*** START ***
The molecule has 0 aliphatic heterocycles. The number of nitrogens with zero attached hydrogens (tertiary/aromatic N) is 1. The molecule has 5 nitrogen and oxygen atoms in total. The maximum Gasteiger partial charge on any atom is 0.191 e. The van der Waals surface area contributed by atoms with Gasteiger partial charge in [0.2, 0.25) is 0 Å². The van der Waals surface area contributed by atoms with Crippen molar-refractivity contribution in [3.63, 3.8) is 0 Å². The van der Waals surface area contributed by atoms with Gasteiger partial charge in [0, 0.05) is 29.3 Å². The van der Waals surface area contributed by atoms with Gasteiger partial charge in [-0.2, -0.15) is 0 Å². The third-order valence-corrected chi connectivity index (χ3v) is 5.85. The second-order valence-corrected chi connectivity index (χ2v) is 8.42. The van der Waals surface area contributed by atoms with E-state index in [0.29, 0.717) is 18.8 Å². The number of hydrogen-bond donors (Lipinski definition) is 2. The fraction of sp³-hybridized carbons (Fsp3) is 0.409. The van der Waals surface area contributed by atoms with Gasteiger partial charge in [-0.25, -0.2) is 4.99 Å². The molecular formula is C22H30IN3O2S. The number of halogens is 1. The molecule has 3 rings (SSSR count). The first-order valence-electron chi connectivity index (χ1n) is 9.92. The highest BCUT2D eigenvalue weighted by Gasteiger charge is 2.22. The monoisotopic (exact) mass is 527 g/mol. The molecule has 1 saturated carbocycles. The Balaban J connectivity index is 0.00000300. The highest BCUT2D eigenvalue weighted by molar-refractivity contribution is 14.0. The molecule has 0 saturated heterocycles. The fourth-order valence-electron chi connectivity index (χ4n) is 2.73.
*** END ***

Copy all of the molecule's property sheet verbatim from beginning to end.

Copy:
The molecule has 0 aliphatic heterocycles. The number of nitrogens with zero attached hydrogens (tertiary/aromatic N) is 1. The molecule has 5 nitrogen and oxygen atoms in total. The maximum Gasteiger partial charge on any atom is 0.191 e. The van der Waals surface area contributed by atoms with Gasteiger partial charge in [0.2, 0.25) is 0 Å². The van der Waals surface area contributed by atoms with Crippen molar-refractivity contribution in [3.63, 3.8) is 0 Å². The van der Waals surface area contributed by atoms with Gasteiger partial charge in [0, 0.05) is 29.3 Å². The van der Waals surface area contributed by atoms with Gasteiger partial charge in [-0.2, -0.15) is 0 Å². The third-order valence-corrected chi connectivity index (χ3v) is 5.85. The second-order valence-corrected chi connectivity index (χ2v) is 8.42. The van der Waals surface area contributed by atoms with E-state index in [0.29, 0.717) is 18.8 Å². The number of hydrogen-bond donors (Lipinski definition) is 2. The fraction of sp³-hybridized carbons (Fsp3) is 0.409. The van der Waals surface area contributed by atoms with Gasteiger partial charge in [-0.25, -0.2) is 4.99 Å². The molecular formula is C22H30IN3O2S. The number of halogens is 1. The molecule has 3 rings (SSSR count). The first-order valence-electron chi connectivity index (χ1n) is 9.92. The highest BCUT2D eigenvalue weighted by Gasteiger charge is 2.22. The monoisotopic (exact) mass is 527 g/mol. The molecule has 1 saturated carbocycles. The Balaban J connectivity index is 0.00000300. The highest BCUT2D eigenvalue weighted by molar-refractivity contribution is 14.0. The molecule has 0 saturated heterocycles. The fourth-order valence-electron chi connectivity index (χ4n) is 2.73.